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Spatially Distributed Experimentation to Understand ALD Process Chemistry Rubloff Research Group Accomplishments.

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Presentation on theme: "Spatially Distributed Experimentation to Understand ALD Process Chemistry Rubloff Research Group Accomplishments."— Presentation transcript:

1 Spatially Distributed Experimentation to Understand ALD Process Chemistry Rubloff Research Group Accomplishments

2 Rubloff: Spatially distributed atomic layer deposition Spatially Distributed Atomic Layer Deposition (ALD) Accomplishment Designed and implemented ALD reactor to achieve spatial distribution of impingement fluxes Demonstrated spatial gradients in thickness and material properties Significance Atomic layer deposition (ALD) is widely sought for its atomic-scale thickness control and unprecedented uniformity and conformality Precursor dose permutations add complexity to ALD process recipes, where underlying surface chemistry is not well understood Spatially distributed ALD enables rapid investigation of ALD process/dose recipes and optimization of material properties Researchers involved Laurent Henn-Lecordier, Gary W. Rubloff Support NSF IMI, PAT-IRST MicroCombi, Laboratory for Physical Sciences, MKS Instruments

3 Rubloff: Spatially distributed atomic layer deposition Spatially Distributed Atomic Layer Deposition (ALD) Intellectual merit Atomic layer deposition (ALD) enables atomic- level control of ultrathin film deposition over 3-D surfaces. It relies on alternating doses of molecules that saturate surface sites to achieve these benefits. ALD surface chemistry is not well-understood, so finding suitable dose recipes is hampered by the numerous permutations available. We have designed and implemented an ALD reactor design that uses cross-flow of precursor gases to achieve combinatorial variation of surface reaction conditions across a 4 wafer. We have demonstrated the fabrication of spatial gradients in thickness and material properties for an Al 2 O 3 ALD process. Coupled with rapid characterization of across- wafer material and electrical properties, the cross-flow ALD reactor provides a platform for addressing the relation of ALD process chemical conditions to resulting material properties.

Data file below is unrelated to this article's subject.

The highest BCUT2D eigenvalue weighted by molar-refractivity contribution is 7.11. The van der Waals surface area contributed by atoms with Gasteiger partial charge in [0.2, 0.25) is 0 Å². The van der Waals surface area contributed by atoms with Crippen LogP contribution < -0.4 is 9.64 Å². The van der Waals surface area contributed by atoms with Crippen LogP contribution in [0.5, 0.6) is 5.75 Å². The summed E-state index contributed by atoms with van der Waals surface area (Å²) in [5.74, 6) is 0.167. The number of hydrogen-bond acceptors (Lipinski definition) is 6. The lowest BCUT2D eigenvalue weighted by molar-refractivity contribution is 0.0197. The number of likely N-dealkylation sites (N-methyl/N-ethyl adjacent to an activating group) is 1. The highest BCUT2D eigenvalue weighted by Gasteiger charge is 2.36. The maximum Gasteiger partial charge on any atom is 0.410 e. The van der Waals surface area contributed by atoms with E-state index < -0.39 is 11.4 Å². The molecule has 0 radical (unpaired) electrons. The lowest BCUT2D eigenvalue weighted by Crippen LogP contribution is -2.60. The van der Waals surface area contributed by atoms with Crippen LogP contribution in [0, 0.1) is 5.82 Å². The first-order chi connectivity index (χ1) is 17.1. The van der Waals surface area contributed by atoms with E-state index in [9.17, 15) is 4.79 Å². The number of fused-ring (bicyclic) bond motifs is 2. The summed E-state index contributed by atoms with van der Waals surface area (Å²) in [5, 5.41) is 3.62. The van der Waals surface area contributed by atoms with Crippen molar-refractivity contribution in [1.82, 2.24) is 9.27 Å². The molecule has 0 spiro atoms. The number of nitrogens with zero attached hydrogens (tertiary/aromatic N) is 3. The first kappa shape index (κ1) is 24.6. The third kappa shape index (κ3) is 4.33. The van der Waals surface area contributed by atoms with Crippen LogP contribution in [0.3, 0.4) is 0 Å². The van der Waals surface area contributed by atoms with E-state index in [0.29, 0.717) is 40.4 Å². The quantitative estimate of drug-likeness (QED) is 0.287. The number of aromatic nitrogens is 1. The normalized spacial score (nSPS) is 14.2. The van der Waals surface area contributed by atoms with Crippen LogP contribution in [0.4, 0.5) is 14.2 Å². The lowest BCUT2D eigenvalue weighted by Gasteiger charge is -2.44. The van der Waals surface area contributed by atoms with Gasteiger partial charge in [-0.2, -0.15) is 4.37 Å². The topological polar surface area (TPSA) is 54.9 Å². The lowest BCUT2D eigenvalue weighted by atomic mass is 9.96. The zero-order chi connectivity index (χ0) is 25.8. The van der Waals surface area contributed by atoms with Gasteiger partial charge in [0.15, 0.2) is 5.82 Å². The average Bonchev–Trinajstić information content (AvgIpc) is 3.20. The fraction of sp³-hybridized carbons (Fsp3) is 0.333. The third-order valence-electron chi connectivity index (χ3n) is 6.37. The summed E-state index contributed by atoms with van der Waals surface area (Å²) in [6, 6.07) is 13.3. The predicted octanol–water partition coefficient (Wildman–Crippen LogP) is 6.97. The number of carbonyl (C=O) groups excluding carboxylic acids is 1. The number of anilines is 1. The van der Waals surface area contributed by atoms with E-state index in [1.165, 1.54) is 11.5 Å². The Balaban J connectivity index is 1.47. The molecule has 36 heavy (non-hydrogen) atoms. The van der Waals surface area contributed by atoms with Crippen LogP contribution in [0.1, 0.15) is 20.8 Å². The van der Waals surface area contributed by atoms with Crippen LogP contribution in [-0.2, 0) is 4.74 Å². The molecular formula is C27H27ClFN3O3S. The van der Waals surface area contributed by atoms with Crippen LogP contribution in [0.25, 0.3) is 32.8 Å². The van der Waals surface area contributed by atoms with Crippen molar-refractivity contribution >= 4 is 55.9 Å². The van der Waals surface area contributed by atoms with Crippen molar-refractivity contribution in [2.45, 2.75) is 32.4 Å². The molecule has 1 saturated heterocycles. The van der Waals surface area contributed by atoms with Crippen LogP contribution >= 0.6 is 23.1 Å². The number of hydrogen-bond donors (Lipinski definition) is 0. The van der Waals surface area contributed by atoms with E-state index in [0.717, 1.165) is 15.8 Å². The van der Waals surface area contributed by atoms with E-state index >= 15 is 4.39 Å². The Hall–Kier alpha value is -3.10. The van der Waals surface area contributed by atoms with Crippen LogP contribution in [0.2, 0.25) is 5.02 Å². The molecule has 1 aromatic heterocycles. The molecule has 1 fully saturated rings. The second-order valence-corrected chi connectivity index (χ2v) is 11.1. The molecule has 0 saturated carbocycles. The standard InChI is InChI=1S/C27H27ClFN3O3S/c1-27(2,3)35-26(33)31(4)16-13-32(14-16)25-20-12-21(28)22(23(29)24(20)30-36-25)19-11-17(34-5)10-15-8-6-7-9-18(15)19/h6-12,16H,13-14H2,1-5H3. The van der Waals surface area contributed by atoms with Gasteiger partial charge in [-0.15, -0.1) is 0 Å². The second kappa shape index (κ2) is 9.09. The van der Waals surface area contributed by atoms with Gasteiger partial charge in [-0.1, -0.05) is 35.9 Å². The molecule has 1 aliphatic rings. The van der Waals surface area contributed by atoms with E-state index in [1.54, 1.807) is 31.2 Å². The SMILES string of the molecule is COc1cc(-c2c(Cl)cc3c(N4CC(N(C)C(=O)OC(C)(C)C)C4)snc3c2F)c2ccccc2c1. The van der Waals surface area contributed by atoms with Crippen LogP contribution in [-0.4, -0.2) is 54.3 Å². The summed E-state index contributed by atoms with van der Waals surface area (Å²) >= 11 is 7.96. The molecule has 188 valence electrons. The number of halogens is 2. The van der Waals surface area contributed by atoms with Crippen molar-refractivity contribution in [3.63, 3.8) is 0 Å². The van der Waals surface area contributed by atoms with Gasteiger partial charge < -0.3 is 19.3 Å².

4 Rubloff: Spatially distributed atomic layer deposition Spatially Distributed Atomic Layer Deposition (ALD) Broader Impacts Atomic layer deposition (ALD) is widely sought for its atomic-scale thickness control and unprecedented uniformity and conformality, key benefits for existing technologies (e.g. semiconductors) and for a broad set of nanotechnology applications. The numerous precursor dose permutations inhibits fundamental understanding of ALD surface chemistry and process applications. Our cross-flow ALD design and associated material characterization provide a platform for rapid learning in ALD process behavior and enhanced development of ALD applications. Close collaboration with Italy group (FBK-irst) has been essential in chemical, compositional, and structural characterization of ALD layers. TMA dose H 2 O dose Optimal properties saturating doses

5 Rubloff: Spatially distributed atomic layer deposition 08/25/05 5 Alternating doses of chemical precursors, repeated approximately once per atomic layer Self-limiting adsorption/reaction for each dose Atomic Layer Deposition (ALD)

6 Rubloff: Spatially distributed atomic layer deposition 6L. Henn-Lecordier - 54th AVS TF-Mo M /15/07 ALD mini- reactor Z-axis pneumatic actuator Moveable cap MKS RGA 50µm orifice 100 mm wafer Substrate heater UHV chamber 0.1 torr torr Gas InletGas Outlet Cross-Flow ALD Reactor

7 Rubloff: Spatially distributed atomic layer deposition Across-Wafer Al 2 O 3 ALD Film Properties Position across wafer [cm] Thickness (Å)Capacitance (F) Refractive indexPermittivity Under-dose H 2 O conditions (0.8µmol)

8 Rubloff: Spatially distributed atomic layer deposition 8 Saturating H 2 O dose (1.25 μmol) Moderate under-dosing TMA causes uniformity degradation & depletion Larger under-dosing TMA condition generates very strong nonuniformity, nearly discontinuous profile Enhance growth rate at inlet with dramatic depletion at outlet Possibly OH oversaturation at inlet which getters and reacts the under-dosed TMA Al 2 O 3 ALD: TMA under-dosing

9 Rubloff: Spatially distributed atomic layer deposition 9 Under-dosed TMA (0.33 μmol) 1 Å/cycle H 2 O/TMA < 2 improved uniformity but mean thickness decreases due to insufficient reactant supply H 2 O/TMA > 2 profound nonuniformity at front and rear, with limited uniformity at middle Al 2 O 3 ALD: H 2 O under-dosing


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